Max Weber's "Economy and Society" is the greatest sociological treatise written in this century. Published posthumously in Germany in the early 1920's, it has become a constitutive part of the modern sociological imagination. "Economy and Society" was the first strictly empirical comparison of social structures and normative orders in world ...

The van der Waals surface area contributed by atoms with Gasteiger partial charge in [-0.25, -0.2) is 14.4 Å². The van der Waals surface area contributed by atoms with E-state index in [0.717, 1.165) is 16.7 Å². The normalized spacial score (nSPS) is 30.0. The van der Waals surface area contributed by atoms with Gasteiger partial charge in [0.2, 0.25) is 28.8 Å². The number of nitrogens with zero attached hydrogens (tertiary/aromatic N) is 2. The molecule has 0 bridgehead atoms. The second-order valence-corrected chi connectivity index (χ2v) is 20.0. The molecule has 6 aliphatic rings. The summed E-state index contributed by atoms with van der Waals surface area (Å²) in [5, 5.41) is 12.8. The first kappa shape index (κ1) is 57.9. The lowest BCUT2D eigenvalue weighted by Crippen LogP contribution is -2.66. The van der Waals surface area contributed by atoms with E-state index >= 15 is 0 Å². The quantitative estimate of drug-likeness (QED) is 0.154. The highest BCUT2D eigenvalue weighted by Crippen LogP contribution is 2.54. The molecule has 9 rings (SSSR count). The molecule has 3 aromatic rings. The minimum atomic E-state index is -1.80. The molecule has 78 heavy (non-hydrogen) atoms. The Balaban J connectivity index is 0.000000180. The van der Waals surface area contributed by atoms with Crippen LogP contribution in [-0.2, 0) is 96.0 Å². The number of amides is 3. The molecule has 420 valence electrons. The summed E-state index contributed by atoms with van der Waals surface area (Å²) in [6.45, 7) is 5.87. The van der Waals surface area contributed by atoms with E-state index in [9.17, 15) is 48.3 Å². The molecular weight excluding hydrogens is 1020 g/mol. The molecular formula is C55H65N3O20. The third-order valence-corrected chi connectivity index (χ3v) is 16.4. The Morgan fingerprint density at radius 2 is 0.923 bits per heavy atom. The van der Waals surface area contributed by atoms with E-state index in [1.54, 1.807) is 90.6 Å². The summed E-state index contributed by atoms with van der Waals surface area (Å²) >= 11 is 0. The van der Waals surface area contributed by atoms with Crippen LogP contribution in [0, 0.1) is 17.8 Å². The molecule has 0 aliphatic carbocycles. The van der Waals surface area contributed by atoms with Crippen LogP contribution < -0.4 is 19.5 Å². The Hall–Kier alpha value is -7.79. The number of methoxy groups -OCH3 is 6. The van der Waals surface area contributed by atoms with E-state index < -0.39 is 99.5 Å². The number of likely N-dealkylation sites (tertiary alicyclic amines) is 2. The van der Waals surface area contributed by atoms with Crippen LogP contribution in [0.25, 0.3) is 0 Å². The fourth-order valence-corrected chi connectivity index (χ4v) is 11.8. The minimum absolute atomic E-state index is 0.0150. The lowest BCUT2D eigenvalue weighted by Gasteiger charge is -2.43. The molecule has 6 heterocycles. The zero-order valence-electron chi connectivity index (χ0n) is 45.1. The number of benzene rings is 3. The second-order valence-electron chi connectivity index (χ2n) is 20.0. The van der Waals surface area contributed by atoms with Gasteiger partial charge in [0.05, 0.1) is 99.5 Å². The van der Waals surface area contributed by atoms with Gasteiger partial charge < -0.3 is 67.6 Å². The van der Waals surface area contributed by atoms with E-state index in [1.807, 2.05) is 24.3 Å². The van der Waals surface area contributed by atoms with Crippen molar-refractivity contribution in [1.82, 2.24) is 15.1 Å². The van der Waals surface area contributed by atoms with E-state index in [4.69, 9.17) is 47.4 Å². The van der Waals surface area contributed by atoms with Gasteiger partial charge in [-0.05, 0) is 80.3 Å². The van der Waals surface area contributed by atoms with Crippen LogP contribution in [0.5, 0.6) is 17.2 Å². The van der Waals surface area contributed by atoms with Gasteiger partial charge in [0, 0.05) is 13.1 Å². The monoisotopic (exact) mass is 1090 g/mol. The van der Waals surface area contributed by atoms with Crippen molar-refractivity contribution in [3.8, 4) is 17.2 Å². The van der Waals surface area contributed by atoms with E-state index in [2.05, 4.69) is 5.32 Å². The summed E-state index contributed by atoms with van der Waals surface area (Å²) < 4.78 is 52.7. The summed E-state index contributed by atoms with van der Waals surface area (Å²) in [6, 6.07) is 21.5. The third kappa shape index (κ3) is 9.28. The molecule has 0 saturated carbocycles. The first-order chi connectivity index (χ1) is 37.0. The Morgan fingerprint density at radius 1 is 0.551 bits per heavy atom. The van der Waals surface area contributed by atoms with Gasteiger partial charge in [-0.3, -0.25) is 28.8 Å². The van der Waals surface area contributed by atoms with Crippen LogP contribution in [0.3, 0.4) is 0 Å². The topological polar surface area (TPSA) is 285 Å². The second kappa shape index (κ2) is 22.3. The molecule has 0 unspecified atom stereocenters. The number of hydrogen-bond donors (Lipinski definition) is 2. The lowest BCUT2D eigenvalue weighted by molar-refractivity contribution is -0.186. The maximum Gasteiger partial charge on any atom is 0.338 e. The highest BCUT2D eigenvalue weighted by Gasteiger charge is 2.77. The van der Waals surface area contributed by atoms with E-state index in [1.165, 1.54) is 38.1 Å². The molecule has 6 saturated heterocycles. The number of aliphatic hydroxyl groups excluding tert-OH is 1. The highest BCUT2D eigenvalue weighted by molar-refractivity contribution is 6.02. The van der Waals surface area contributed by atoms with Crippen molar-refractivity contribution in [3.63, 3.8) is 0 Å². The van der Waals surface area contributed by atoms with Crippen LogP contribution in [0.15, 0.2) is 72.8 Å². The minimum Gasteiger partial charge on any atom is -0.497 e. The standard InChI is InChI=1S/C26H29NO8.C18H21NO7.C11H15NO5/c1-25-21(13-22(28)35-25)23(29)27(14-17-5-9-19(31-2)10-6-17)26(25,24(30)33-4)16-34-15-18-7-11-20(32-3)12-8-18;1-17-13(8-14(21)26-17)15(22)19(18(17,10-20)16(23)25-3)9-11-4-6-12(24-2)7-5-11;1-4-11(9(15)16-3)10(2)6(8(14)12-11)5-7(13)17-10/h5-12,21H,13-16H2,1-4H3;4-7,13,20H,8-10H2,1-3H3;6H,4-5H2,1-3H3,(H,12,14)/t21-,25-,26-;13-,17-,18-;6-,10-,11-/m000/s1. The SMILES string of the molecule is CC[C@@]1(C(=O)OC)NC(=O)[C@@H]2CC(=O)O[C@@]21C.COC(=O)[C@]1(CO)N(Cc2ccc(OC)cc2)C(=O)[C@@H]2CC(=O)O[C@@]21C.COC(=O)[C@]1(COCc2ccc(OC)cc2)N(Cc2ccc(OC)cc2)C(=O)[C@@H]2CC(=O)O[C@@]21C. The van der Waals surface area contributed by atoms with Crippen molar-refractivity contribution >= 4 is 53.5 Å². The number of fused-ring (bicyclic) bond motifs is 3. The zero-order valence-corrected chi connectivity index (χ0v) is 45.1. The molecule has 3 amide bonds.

Max Weber's "Economy and Society" is the greatest sociological treatise written in this century. Published posthumously in Germany in the early 1920's, it has become a constitutive part of the modern sociological imagination. "Economy and Society" was the first strictly empirical comparison of social structures and normative orders in world-historical depth, containing the famous chapters on social action, religion, law, bureaucracy, charisma, the city, and the political community with its dimensions of class, status and power. "Economy and Status" is Weber's only major treatise for an educated general public. It was meant to be a broad introduction, but in its own way it is the most demanding textbook yet written by a sociologist. The precision of its definitions, the complexity of its typologies and the wealth of its historical content make the work a continuos challenge at several levels of comprehension: for the advanced undergraduate who gropes for his sense of society, for the graduate student who must develop his own analytical skills, and for the scholar who must match wits with Weber. When the long-awaited first complete English edition of "Economy and Society" was published in 1968, Arthur Stinchcombe wrote in the "American Journal of Sociology: " "My answer to the question of whether people should still start their sociological intellectual biographies with "Economy and Society" is yes." Reinhard Bendix noted in the "American Sociological Review" that the "publication of a compete English edition of Weber's most systematic work [represents] the culmination of a cultural transmission to the American setting...It will be a study-guide and compendium for years to come for all those interested in historical sociology and comparative study." In a lengthy introduction, Guenther Roth traces the intellectual prehistory of "Economy and Society, " the gradual emergence of its dominant themes and the nature of its internal logic. Mr. Roth is a Professor of Sociology at Columbia University. Mr. Wittich heads an economic research group at the United Nations.
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